Monday, January 21, 2013

It Goes On!

"In three words I can sum up everything I've learned about life: It goes on!" (Robert Frost)

Yes, it does... life continues whether you decide to make the most of it or not. So give this some thought: You can dwell on the past or you can take delight in the future. You can march forward with confidence or you can stand still. You can accomplish great things or you can think small thoughts. You can make the world a better place or you can make the world a bitter place.
Realize your potential, fulfill your dreams, and the focus will move away from yourself and onto others. Indeed, life goes on - so get out there and make every moment you have count!

Sunday, January 6, 2013

The Prince of the Parking Lot

Over the evergreen parking lot edge a huge green old tree towers. Day and night it bounds with the Prince of the Parking Lot, the Frog. He jumps to the right and sings a ditty, he jumps to the left, and tells a story sitting at the giant routs of the tree. What marvels there! Little birds are resting and nesting high in the tree enjoying the afternoon sun rays. Insects, midges, mosquitoes, ants from  swamps and valleys found their perfect home coming from far away. Over the sandy beaches creep, and from the clear and shining water pond to the lovely warm south under the tree, to the evergreen parking lot. There were no any nice warm swamps, but the fat worms were fat. The frog, with all her four paws is jerking at the water sprinkle flopping luckily into little hole at the edge of the tree in the cement. The man's eyes would not see the home of His Majesty. His new house was without a door, without a window, and near the huge green old tree, where I like to sit at my lunch break and drink a sweet mead at my leisure, recounting tales from my past and using the pleasure here and now that will be shared with you all ...

Thursday, January 3, 2013

Books about Burlap

There are very few books about burlap and jute.

For children, I would recommend the book entitled "Uncle Hubbard and the Burlap Sack" by Mary Smith Hardy published in 2012.

For adults, there are few current books. The most current is "About Being able to Look GOOD in a Burlap Sack" by Ida Tomshinsky that will tell you about history of jute and burlap, burlap sacks, and other burlap applications. The book will be appreciated in hard economic times as it reintroduce by the author as an affordable textile that could be use in both fashion and interior design.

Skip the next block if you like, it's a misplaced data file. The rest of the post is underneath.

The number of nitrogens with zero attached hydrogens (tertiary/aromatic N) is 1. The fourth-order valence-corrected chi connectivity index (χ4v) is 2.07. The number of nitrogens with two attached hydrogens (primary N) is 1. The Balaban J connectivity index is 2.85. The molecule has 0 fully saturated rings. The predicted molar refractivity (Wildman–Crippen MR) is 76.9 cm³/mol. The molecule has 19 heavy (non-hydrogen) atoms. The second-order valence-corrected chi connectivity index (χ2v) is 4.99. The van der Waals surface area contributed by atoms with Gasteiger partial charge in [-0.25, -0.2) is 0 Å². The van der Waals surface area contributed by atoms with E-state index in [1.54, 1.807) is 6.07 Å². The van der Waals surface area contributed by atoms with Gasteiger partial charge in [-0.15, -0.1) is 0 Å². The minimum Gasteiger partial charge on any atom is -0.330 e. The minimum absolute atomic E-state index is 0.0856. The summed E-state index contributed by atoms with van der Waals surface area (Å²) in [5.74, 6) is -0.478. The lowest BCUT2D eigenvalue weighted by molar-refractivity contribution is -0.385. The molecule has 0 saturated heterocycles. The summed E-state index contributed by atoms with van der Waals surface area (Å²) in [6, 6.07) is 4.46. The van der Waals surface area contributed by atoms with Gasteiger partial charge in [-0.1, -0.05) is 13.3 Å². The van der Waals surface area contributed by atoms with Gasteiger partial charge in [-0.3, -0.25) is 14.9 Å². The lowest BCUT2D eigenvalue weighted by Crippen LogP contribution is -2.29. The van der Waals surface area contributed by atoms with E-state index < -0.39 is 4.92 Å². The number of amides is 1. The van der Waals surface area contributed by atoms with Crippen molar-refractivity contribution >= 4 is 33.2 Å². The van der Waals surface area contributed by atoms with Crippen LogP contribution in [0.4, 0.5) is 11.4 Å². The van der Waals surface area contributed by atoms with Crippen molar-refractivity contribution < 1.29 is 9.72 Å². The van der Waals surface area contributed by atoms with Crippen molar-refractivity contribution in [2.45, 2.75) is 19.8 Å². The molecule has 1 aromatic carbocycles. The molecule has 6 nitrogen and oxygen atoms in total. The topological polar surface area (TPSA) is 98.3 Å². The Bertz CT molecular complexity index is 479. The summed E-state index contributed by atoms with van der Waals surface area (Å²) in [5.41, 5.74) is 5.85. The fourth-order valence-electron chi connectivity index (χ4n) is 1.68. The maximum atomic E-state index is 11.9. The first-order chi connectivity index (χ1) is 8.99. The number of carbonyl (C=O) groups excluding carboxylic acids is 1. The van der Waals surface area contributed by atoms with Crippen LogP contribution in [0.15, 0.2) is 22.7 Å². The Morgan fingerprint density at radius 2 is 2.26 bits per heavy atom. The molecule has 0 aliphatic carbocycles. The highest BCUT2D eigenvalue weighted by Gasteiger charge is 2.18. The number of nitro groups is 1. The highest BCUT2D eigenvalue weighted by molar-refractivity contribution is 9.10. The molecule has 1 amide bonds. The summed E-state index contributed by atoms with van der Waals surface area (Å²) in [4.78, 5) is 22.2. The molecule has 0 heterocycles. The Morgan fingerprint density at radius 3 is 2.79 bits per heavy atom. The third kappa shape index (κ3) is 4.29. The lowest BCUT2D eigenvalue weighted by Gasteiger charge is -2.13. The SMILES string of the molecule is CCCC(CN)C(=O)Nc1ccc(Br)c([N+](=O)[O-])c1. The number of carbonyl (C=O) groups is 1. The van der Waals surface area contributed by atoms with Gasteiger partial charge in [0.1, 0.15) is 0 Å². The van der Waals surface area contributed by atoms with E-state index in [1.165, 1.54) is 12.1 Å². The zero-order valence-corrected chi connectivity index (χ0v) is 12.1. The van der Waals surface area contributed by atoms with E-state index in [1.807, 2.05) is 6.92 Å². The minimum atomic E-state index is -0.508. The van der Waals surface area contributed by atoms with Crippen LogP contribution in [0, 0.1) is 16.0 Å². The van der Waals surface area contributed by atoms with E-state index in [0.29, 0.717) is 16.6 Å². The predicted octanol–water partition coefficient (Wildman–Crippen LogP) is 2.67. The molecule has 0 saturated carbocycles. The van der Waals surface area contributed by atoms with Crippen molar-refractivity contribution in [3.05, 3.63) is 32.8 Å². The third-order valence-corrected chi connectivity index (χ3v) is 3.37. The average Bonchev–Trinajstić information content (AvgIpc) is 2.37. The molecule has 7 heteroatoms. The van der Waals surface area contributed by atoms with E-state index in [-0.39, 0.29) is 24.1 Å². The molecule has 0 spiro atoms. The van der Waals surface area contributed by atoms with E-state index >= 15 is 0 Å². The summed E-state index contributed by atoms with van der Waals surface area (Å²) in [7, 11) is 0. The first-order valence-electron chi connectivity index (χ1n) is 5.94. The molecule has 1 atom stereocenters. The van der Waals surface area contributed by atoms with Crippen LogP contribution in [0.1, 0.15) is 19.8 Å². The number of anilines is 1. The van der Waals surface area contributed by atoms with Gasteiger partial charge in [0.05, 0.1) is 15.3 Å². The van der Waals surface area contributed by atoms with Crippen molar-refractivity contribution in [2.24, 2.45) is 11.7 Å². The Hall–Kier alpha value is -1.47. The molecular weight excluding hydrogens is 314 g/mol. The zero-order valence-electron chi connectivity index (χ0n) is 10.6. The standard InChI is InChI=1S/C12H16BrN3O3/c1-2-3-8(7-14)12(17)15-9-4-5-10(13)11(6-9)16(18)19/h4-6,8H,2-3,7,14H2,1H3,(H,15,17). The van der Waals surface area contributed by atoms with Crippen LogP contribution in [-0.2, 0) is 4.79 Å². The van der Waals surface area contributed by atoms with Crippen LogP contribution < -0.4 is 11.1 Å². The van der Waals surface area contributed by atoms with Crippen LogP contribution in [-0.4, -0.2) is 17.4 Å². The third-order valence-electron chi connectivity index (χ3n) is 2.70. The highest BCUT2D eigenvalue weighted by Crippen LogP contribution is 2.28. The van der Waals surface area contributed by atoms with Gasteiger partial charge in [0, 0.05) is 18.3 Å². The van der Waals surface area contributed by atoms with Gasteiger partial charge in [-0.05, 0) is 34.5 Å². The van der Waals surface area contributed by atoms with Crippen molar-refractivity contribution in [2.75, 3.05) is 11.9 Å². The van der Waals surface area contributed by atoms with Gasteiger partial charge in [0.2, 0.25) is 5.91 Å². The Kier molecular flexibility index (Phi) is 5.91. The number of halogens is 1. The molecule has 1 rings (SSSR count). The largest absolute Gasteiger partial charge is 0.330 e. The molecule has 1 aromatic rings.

This book just became available. It is published by Xlibris in the first days of 2013.
ISBN 978-1-4653-8809-4
Order Today!
Call 888-795-4274 ext 7879, order online at,,, or visit your local bookstore.

Where Burlap Comes From?

Burlap comes from minor vegetable fibers that are generally composed mainly of cellulose: examples include cotton, jute, flax, ramie, sisal, and hemp. Cellulose fibers serve in the manufacture of paper and cloth. Minor natural vegetable fibers can be further categorized into the following  description: seed fiber, leaf fiber, bast fiber, fruit fiber, and stalk fiber. The most used minor vegetable fibers are cotton, flax (linen) and hamp, although sisal, jute, kenaf, bamboo and coconut are also widely used.

Wednesday, January 2, 2013

Bible Quotes

Bible Quotes: "When Mordecai perceived all that was done, Mordecai rent his clothes, and put on sackcloth with ashes, and went out into the midst of the city, and cried with loud and bitter cry; and came even before the king's gate: for none might enter into the king's gate clothed with sackcloth." It is difficult to say if he looked good in sackcloth from the quot, but it was unusual and perhaps brave for the culture of this period, and, who knows, maybe he was setting a new fashion trend for his admires and followers.

The Flour Sack

"In the long ago time when things were saved,
When roads were graveled and barrels were staved.

When worn-out clothing was used as rags,
And there were no plastic wrap or bags.

And the well and the pump were way out back,
A versatile item, was the flour sack."

"The Flour Sack" by Colleen Hubert